The Establishment Clause of Our Secular Constitution

U.S. Constitution

The U.S. Constitution is a thoroughly secular document, and it was intended as such by those who drafted it. This has long been a particular strength of our government. I often have difficulty imagining how any true patriot, regardless of one's personal views about religion, would not celebrate it.

The language of the Establishment Clause, combined with the writings of Thomas Jefferson, make it clear that there is to be a separation of church and state in the United States and that the "wall" between the two about which Jefferson wrote is designed to protect both religion and government. Although some contemporary religious believers understand this, many do not.
Congress shall make no law respecting an establishment of religion, or prohibiting the free exercise thereof.
Of course, this part of the Constitution can be challenging to apply, as many cases test those in our judiciary who are tasked with its application. While many of us in the atheist community would like to see the gap between church and state widen, we must recognize that this is not always as obvious as it might initially appear.

No Law Respecting an Establishment of Religion

Most atheists in the U.S. who read the first prong of the Establishment Clause (i.e., that Congress shall make no law respecting an establishment of religion) will be torn between whether to laugh out loud or punch something. This makes so much sense and would be such an improvement for all Americans if our lawmakers and courts took it seriously. But alas, most of us can identify countless examples of how this part of the Establishment Clause is regularly violated. Christian extremists in both parties regularly try to rewrite history, dispute the intent of the founders, and/or simply ignore this part of the Constitution in much the same way they ignore many parts of their own bibles.

This is typically the part of the Establishment Clause we atheists focus on, and our rationale for doing so is too obvious to require explanation here. What many of us find infuriating are the myriad ways our politicians have found to sidestep this part of the Clause. Examples are too numerous to list, but some of the more common involve passing resolutions, relying on informal practices and tradition, and arguing that it is only specific religious traditions which should not be promoted.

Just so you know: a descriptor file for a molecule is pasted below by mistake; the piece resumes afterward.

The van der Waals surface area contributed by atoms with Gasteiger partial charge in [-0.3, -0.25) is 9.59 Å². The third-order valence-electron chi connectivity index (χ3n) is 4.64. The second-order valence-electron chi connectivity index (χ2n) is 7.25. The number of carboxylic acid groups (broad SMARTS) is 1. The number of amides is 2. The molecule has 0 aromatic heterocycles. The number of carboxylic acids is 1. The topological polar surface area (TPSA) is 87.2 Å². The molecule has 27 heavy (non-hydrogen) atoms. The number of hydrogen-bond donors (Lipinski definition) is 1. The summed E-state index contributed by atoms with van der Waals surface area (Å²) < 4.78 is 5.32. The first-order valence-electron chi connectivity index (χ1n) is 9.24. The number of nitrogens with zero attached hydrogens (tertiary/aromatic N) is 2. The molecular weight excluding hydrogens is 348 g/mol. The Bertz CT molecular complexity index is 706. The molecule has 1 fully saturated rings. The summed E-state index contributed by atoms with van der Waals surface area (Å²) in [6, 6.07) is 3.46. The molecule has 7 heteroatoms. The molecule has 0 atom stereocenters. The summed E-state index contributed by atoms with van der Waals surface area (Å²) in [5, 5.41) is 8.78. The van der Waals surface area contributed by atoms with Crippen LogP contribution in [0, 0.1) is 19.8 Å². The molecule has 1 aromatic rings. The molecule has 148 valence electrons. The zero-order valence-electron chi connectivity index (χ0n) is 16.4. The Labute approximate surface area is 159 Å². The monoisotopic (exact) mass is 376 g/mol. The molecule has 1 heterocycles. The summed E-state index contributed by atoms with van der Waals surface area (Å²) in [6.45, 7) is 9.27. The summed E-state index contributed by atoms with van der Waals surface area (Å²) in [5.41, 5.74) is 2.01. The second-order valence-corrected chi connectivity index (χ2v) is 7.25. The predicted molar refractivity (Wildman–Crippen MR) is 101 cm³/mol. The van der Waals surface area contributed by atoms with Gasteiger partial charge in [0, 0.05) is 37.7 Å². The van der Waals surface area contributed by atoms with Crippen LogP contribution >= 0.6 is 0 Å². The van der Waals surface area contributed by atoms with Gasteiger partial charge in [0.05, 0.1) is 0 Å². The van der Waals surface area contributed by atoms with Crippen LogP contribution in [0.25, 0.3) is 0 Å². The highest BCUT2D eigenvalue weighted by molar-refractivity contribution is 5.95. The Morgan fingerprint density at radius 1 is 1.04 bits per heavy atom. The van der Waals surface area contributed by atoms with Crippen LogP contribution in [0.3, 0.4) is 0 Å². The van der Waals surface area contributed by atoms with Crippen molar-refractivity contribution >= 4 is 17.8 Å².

No Law Prohibiting Free Exercise of Religion

The second prong of the Establishment Clause (i.e., that no law may prohibit the free exercise of religion) can be especially tricky. No sane person would argue that someone should be able to escape criminal responsibility simply by claiming that their actions involved a free exercise of religion. Imagine a religious cult using such an argument to defend human sacrifice.

And yet, this is precisely the sort of claim that has protected countless parents whose children have died due to lack of medical care have made. Does this part of the Constitution suggest that we must excuse parents who allow their children to die of easily treatable illnesses because their religious beliefs run counter to medical science? Believe it or not, this is precisely how it has been interpreted in many courts!

What about people who murder workers at women's health clinics and then claim that they were merely expressing their religion? Only a relatively small number of Christian extremists would argue that such people should be given a pass. The rest of us generally recognize that there must be some sort of limits placed on the expression of religion. How to do this without violating the Establishment Clause is often much harder than it seems.